You can find log entries associated with specific processes by analyzing the system logs. These entries contain information about process startup, termination, errors, or other relevant events.
The “-grep” option filters log entries based on the process identifier (PID).
$ journalctl --grep="PID="
Replace “” with the actual PID of the process you want to monitor.
Analyze Process Behavior
Examine log entries for the process of interest to gather insights into its behavior. Specifically, look for error messages, warnings, or anomalies indicating issues or abnormal events during the process lifetime.
journalctl _SYSTEMD_UNIT=.service --since "2023-07-01" --until "2023-07-04" -o json-pretty
Here’s a breakdown of the command:
_SYSTEMD_UNIT=.service: Replace with the actual name of the systemd unit associated with the process you want to analyze. For example, if you want to analyze the behavior of the Apache web server process, you would replace with apache2.service. This option filters the logs specifically for the given unit.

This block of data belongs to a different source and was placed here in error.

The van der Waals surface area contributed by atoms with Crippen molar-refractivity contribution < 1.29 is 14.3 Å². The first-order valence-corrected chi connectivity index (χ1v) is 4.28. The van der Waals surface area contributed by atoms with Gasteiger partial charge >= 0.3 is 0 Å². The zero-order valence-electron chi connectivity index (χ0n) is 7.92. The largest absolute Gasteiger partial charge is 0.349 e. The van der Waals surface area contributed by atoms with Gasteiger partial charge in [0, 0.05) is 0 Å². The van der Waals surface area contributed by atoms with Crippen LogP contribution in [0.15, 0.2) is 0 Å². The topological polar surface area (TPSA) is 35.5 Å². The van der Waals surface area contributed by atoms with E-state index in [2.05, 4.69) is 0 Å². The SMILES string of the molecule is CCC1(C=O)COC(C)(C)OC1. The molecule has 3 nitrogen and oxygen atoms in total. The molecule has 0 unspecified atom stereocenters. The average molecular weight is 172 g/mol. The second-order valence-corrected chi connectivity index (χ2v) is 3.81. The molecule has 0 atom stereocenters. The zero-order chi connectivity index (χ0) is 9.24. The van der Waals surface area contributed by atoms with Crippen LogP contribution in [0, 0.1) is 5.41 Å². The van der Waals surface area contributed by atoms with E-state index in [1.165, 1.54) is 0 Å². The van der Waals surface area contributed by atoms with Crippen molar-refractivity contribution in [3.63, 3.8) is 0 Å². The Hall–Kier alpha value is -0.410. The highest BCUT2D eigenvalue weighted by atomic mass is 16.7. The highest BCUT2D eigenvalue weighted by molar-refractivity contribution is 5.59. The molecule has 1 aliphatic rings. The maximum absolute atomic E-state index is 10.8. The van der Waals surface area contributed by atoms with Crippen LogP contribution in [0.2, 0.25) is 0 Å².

–since “2023-07-01”: This option specifies the start time of the log analysis period. Replace the date and time with your desired start time.
–until “2023-07-04”: This option specifies the end time of the log analysis period. Replace the date and time with your desired end time.
-o json-pretty: This option formats the output in a human-readable JSON format for easier analysis. You can omit this option if you prefer the default text-based output.
Adjust these options and filters according to your specific requirements to analyze the process behavior effectively.
Monitor Service Logs
systemd manages most of the processes on a Linux system and creates logs for these processes. You can use journalctl to monitor the logs of specific systemd services.
$ journalctl -u
Remember to replace “” with the name of the systemd service you want to monitor. This command will display the log entries associated with that service.
It’s important to note that while journalctl can indirectly provide some information about active processes through log entries, it is not the most efficient or comprehensive tool for real-time process monitoring.
For more detailed and real-time process monitoring, it is recommended to use dedicated process monitoring tools like “htop,” which are purpose-built for active process monitoring.